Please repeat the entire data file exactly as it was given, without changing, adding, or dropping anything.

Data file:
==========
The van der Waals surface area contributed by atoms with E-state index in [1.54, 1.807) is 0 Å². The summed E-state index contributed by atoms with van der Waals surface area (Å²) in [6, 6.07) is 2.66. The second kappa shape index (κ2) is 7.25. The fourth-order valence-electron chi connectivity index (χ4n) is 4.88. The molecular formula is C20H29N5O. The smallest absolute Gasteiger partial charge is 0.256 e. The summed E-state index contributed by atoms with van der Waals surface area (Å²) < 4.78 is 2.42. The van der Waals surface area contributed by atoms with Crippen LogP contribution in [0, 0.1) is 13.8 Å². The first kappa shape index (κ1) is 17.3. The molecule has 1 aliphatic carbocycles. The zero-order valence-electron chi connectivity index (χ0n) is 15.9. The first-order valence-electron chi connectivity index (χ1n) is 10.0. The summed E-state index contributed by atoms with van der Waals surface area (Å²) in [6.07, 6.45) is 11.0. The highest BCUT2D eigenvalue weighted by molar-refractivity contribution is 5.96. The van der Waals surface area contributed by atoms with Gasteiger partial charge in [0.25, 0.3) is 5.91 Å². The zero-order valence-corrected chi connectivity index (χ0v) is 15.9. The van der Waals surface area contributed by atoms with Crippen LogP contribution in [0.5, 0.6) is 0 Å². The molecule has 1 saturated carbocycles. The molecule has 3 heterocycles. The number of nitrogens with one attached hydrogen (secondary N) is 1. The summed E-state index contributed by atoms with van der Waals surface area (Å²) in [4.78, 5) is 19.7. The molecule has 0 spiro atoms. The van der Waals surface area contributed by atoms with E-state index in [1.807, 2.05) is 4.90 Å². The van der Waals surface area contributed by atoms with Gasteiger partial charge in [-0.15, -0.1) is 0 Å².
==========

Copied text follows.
The van der Waals surface area contributed by atoms with E-state index in [1.54, 1.807) is 0 Å². The summed E-state index contributed by atoms with van der Waals surface area (Å²) in [6, 6.07) is 2.66. The second kappa shape index (κ2) is 7.25. The fourth-order valence-electron chi connectivity index (χ4n) is 4.88. The molecular formula is C20H29N5O. The smallest absolute Gasteiger partial charge is 0.256 e. The summed E-state index contributed by atoms with van der Waals surface area (Å²) < 4.78 is 2.42. The van der Waals surface area contributed by atoms with Crippen LogP contribution in [0, 0.1) is 13.8 Å². The first kappa shape index (κ1) is 17.3. The molecule has 1 aliphatic carbocycles. The zero-order valence-electron chi connectivity index (χ0n) is 15.9. The first-order valence-electron chi connectivity index (χ1n) is 10.0. The summed E-state index contributed by atoms with van der Waals surface area (Å²) in [6.07, 6.45) is 11.0. The highest BCUT2D eigenvalue weighted by molar-refractivity contribution is 5.96. The van der Waals surface area contributed by atoms with Gasteiger partial charge in [0.25, 0.3) is 5.91 Å². The zero-order valence-corrected chi connectivity index (χ0v) is 15.9. The van der Waals surface area contributed by atoms with Crippen LogP contribution in [0.5, 0.6) is 0 Å². The molecule has 1 saturated carbocycles. The molecule has 3 heterocycles. The number of nitrogens with one attached hydrogen (secondary N) is 1. The summed E-state index contributed by atoms with van der Waals surface area (Å²) in [4.78, 5) is 19.7. The molecule has 0 spiro atoms. The van der Waals surface area contributed by atoms with E-state index in [1.807, 2.05) is 4.90 Å². The van der Waals surface area contributed by atoms with Gasteiger partial charge in [-0.15, -0.1) is 0 Å².